Psyche or Anima or Soul, for an Aristotelian, is the name given to form (forma, morphe) in the case of living things - all living things, not only human beings. In most of the animal kingdom, forma or anima consists in a certain way of actualizing the potential of a bit of matter, and nothing more, such that when that particular actualization breaks down the animal soul by definition ceases to exist. Psyche or anima, then, is most of the time just a fact about the matter, though a very important fact indeed in so far as it is only because it is 'formed' that way that matter has such powers and it is form we need to talk about if we want to explain anything much --matter by itself explains hardly anything. Indeed it is not all that clear whether Aristotle himself believed any more than this even about human beings, nor whether he believed in the immortality of the individual human soul. Aristotle allows that certain capacities which we appear to have, e.g. some of our intellectual powers, especially what he calls nous poetikos (active or creative intelligence, poetikos the word from which we get 'poetry') would seem to be beyond the capacity of mere matter no matter how structured or organized. But his writings are ambiguous as to whether this power belongs to us as individuals or whether we get it by all participating, while in a certain state of consciousness, somehow in some kind of super-mind. This latter would explain how come we all end up with the same maths and the same science. But it also tends to keep us as individuals in the status of mere material substances.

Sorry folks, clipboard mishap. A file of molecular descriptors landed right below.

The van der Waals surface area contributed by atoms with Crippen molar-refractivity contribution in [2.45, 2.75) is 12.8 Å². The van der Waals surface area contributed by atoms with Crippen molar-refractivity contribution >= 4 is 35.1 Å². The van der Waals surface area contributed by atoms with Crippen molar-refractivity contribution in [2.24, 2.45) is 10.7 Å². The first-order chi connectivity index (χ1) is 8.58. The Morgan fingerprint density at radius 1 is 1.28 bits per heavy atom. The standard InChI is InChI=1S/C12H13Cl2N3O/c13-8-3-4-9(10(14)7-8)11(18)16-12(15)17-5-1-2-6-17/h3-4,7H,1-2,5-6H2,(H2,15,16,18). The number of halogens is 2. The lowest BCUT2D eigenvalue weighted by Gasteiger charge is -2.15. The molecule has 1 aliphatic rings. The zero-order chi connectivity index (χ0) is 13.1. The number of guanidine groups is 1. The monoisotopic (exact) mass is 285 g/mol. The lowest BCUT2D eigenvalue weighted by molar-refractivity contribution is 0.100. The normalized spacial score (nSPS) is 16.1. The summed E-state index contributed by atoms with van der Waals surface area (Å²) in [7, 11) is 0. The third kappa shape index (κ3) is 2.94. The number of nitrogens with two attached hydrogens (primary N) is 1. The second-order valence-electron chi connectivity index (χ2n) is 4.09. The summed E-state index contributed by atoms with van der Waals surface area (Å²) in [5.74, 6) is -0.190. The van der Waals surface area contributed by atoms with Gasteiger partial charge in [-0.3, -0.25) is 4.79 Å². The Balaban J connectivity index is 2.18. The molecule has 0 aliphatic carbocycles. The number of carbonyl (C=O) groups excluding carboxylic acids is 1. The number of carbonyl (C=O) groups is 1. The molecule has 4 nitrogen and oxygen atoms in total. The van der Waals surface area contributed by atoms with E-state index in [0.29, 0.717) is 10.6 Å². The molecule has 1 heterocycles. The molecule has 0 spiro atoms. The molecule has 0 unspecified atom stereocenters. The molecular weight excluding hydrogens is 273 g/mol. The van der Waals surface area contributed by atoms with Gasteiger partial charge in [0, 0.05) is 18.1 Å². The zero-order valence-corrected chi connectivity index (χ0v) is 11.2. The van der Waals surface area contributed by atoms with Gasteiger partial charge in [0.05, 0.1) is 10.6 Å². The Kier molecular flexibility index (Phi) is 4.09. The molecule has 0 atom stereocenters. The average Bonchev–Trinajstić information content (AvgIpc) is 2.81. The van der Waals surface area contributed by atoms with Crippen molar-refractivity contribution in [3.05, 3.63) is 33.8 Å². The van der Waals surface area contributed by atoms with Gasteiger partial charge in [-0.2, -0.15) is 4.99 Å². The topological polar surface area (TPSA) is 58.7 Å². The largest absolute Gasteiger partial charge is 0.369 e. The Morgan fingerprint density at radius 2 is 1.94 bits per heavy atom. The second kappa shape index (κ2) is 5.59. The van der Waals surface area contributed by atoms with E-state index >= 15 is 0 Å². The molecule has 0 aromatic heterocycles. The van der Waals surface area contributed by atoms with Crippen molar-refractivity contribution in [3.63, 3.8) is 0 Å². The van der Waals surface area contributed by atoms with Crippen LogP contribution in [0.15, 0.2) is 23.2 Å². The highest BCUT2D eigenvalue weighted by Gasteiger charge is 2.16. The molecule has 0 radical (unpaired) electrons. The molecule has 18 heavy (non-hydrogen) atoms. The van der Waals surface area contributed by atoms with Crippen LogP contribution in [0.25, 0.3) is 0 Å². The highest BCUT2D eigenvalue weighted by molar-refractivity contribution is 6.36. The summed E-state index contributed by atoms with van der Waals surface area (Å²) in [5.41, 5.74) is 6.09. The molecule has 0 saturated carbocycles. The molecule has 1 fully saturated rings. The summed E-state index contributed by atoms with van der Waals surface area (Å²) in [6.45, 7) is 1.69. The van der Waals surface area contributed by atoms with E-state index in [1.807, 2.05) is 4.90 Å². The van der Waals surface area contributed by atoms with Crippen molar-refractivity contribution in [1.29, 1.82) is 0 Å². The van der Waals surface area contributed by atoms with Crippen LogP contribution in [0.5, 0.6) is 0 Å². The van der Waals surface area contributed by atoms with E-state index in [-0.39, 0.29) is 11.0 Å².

Aquinas is not at all ambiguous: while we are material substances, we are also something more, in so far as we do things which mere material substances could not do. This gives us some grounds for believing that something of us will survive. But full salvation will require the resurrection of the body.